"aclImdb/train",
    batch_size=BATCH_SIZE,
)
imdb_test = tf.keras.utils.text_dataset_from_directory(
    "aclImdb/test",
    batch_size=BATCH_SIZE,
)

# Inspect first review
# Format is (review text tensor, label tensor)
print(imdb_train.unbatch().take(1).get_single_element())
  % Total    % Received % Xferd  Average Speed   Time    Time     Time  Current
                                 Dload  Upload   Total   Spent    Left  Speed
100 80.2M  100 80.2M    0     0  91.2M      0 --:--:-- --:--:-- --:--:-- 91.2M

Found 25000 files belonging to 2 classes.
Found 25000 files belonging to 2 classes.
(<tf.Tensor: shape=(), dtype=string, numpy=b"Although Kurt Russell was and is probably the closest person to look like Elvis in show-business, so many things were false in this film. First of all, the makers claimed Elvis opened his famous live shows in '69 after a 9 year hault for films by wearing a white jump-suit made in 1972. Also they claimed he sang 'burning love' which he first sung in 1972 and 'the wonder of you' which he first recorded in 1970. They also claim that he got his first guitar for christmas when all Elvis fans know he got it for his birthday. I know all movies based on past have something false but these things are so obvious to people who like Elvis.">, <tf.Tensor: shape=(), dtype=int32, numpy=1>)

Inference with a pretrained classifier

drawing

The highest level module in KerasNLP is a task. A task is a keras.Model consisting of a (generally pretrained) backbone model and task-specific layers. Here's an example using keras_nlp.models.BertClassifier.

Note: Outputs are the logits per class (e.g., [0, 0] is 50% chance of positive).

classifier = keras_nlp.models.BertClassifier.from_preset("bert_tiny_en_uncased_sst2")
# Note: batched inputs expected so must wrap string in iterable
classifier.predict(["I love modular workflows in keras-nlp!"])
1/1 [==============================] - 1s 1s/step

array([[-1.54 ,  1.543]], dtype=float16)

All tasks have a from_preset method that constructs a keras.Model instance with preset preprocessing, architecture and weights. This means that we can pass raw strings in any format accepted by a keras.Model and get output specific to our task.

This particular preset is a "bert_tiny_uncased_en" backbone fine-tuned on sst2, another movie review sentiment analysis (this time from Rotten Tomatoes). We use the tiny architecture for demo purposes, but larger models are recommended for SoTA performance. For all the task-specific presets available for BertClassifier, see our keras.io models page.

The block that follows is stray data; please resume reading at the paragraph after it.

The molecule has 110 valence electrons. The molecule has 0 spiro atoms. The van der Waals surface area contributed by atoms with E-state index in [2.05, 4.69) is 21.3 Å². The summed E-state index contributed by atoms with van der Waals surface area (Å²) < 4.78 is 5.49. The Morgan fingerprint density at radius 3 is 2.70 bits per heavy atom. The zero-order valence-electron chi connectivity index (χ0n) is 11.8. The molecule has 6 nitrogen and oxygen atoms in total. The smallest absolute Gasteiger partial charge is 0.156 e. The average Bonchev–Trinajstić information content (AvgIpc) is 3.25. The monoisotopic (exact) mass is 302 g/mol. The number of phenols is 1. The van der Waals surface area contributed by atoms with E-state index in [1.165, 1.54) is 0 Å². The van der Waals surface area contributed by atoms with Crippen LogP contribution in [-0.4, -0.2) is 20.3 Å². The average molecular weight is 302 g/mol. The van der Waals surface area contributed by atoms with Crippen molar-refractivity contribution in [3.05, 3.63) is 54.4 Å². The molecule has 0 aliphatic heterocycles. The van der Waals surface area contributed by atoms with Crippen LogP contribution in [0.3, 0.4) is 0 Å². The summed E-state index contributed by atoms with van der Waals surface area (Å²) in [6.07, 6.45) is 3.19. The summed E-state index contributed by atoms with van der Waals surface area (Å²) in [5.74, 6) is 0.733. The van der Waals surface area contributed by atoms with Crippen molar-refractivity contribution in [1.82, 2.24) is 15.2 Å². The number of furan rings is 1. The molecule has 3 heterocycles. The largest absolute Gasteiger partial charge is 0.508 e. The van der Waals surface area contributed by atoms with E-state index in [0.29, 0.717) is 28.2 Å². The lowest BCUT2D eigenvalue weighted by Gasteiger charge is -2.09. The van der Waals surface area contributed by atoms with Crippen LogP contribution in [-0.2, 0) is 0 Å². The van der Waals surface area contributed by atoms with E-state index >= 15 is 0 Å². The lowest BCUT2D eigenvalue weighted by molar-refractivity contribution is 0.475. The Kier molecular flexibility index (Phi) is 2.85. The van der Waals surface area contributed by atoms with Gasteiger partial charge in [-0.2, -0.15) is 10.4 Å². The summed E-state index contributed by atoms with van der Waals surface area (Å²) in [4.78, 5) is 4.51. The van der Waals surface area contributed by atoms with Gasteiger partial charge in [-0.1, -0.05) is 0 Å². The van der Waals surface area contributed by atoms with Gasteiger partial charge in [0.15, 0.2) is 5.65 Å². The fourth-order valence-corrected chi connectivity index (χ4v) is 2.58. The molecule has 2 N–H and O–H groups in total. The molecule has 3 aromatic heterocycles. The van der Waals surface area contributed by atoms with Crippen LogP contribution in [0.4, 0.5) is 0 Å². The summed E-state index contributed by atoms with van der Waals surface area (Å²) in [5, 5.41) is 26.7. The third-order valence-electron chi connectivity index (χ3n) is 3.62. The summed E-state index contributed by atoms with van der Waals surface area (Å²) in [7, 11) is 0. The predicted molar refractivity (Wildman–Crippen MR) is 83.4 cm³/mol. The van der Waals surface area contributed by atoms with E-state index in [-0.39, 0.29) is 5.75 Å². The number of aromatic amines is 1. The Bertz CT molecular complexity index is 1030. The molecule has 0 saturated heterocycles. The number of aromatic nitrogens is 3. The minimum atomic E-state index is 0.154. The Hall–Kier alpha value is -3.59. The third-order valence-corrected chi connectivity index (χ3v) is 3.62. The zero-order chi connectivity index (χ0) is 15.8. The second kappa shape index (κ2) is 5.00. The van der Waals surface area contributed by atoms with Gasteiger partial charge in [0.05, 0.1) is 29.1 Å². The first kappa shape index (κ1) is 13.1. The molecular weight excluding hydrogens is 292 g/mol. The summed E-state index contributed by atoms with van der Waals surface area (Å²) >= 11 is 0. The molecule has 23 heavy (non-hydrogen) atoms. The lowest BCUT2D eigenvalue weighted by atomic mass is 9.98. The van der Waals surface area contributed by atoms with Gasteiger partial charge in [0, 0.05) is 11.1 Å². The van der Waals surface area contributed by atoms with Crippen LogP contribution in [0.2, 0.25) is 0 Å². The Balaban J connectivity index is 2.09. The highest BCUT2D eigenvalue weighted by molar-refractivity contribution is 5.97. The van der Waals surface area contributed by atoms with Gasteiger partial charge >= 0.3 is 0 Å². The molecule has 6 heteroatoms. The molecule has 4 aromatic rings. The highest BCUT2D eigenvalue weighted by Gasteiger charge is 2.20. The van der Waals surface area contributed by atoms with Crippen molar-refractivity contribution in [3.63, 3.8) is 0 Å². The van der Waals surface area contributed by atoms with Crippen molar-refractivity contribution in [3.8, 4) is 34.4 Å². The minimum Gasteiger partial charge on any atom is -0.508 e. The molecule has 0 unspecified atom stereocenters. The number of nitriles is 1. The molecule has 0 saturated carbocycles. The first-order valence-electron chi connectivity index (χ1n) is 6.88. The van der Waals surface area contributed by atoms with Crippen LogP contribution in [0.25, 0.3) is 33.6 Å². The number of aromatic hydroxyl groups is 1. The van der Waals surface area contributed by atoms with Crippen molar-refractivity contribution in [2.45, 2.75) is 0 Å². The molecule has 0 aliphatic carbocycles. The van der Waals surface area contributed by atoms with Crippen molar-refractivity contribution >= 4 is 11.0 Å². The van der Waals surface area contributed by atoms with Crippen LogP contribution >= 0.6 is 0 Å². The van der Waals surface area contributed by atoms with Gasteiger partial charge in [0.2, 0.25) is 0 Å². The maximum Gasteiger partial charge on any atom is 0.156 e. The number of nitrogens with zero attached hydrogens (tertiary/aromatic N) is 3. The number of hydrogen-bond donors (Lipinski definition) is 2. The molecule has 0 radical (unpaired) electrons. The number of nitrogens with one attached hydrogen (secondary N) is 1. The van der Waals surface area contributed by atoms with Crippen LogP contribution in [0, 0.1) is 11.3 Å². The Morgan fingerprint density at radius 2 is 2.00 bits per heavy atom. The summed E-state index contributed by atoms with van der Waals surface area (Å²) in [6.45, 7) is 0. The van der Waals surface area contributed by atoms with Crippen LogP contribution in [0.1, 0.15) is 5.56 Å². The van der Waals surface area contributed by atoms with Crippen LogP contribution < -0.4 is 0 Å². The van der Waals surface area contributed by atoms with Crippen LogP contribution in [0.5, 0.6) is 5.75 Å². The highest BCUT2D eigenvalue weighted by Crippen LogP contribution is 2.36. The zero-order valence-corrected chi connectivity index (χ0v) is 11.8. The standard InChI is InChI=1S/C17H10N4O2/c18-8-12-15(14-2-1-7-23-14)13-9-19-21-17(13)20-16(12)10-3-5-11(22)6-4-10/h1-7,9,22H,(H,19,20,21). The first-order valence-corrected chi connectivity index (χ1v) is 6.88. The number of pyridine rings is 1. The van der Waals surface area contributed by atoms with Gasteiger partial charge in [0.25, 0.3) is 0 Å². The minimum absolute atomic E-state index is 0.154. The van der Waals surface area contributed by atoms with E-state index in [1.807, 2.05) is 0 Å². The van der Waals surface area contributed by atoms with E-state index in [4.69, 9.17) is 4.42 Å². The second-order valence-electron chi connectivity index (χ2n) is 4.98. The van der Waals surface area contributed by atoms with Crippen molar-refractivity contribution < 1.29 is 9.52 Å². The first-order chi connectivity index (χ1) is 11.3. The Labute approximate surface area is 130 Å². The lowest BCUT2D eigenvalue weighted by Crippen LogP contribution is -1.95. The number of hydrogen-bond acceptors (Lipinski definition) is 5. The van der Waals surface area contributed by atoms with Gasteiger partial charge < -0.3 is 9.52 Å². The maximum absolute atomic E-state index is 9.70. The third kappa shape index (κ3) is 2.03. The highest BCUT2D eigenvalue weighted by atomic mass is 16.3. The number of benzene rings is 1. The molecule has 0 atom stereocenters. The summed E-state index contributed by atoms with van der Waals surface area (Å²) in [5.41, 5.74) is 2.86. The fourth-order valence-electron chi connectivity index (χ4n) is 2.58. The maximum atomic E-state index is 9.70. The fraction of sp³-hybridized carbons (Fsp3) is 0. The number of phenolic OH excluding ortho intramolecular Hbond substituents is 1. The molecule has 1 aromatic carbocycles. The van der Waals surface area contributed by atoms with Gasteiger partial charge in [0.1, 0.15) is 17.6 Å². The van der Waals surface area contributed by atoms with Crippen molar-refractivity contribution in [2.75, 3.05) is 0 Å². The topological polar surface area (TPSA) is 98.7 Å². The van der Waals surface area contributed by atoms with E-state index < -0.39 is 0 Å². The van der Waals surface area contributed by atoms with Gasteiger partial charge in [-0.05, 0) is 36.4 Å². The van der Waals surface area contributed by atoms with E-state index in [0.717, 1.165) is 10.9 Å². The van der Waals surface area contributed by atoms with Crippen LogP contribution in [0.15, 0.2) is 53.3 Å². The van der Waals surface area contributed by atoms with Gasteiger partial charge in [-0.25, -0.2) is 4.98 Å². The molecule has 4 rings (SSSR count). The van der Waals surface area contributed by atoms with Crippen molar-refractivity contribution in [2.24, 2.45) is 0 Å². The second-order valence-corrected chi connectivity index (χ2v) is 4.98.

Let's evaluate our classifier on the IMDB dataset. We first need to compile the keras.Model. The output is [loss, accuracy],

Note: We don't need an optimizer since we're not training the model.

classifier.compile(
    loss=keras.losses.SparseCategoricalCrossentropy(from_logits=True),
    metrics=keras.metrics.SparseCategoricalAccuracy(),
    jit_compile=True,
)

classifier.evaluate(imdb_test)
1563/1563 [==============================] - 16s 10ms/step - loss: 0.4630 - sparse_categorical_accuracy: 0.7837

[0.4629555940628052, 0.7836800217628479]

Our result is 78% accuracy without training anything. Not bad!


Fine tuning a pretrained BERT backbone

drawing

When labeled text specific to our task is available, fine-tuning a custom classifier can improve performance. If we want to predict IMDB review sentiment, using IMDB data should perform better than Rotten Tomatoes data! And for many tasks no relevant pretrained model will be available (e.g., categorizing customer reviews).

The workflow for fine-tuning is almost identical to above, except that we request a preset for the backbone-only model rather than the entire classifier. When passed a backone preset, a task Model will randomly initialize all task-specific layers in preparation for training. For all the backbone presets available for BertClassifier, see our keras.io models page.

To train your classifier, use Model.compile() and Model.fit() as with any other keras.Model. Since preprocessing is included in all tasks by default, we again pass the raw data.

classifier = keras_nlp.models.BertClassifier.from_preset(
    "bert_tiny_en_uncased",
    num_classes=2,
)
classifier.compile(
    loss=keras.losses.SparseCategoricalCrossentropy(from_logits=True),
    optimizer=keras.optimizers.experimental.AdamW(5e-5),
    metrics=keras.metrics.SparseCategoricalAccuracy(),
    jit_compile=True,
)
classifier.fit(
    imdb_train,
    validation_data=imdb_test,
    epochs=1,
)
1563/1563 [==============================] - 183s 113ms/step - loss: 0.4156 - sparse_categorical_accuracy: 0.8085 - val_loss: 0.3088 - val_sparse_categorical_accuracy: 0.8687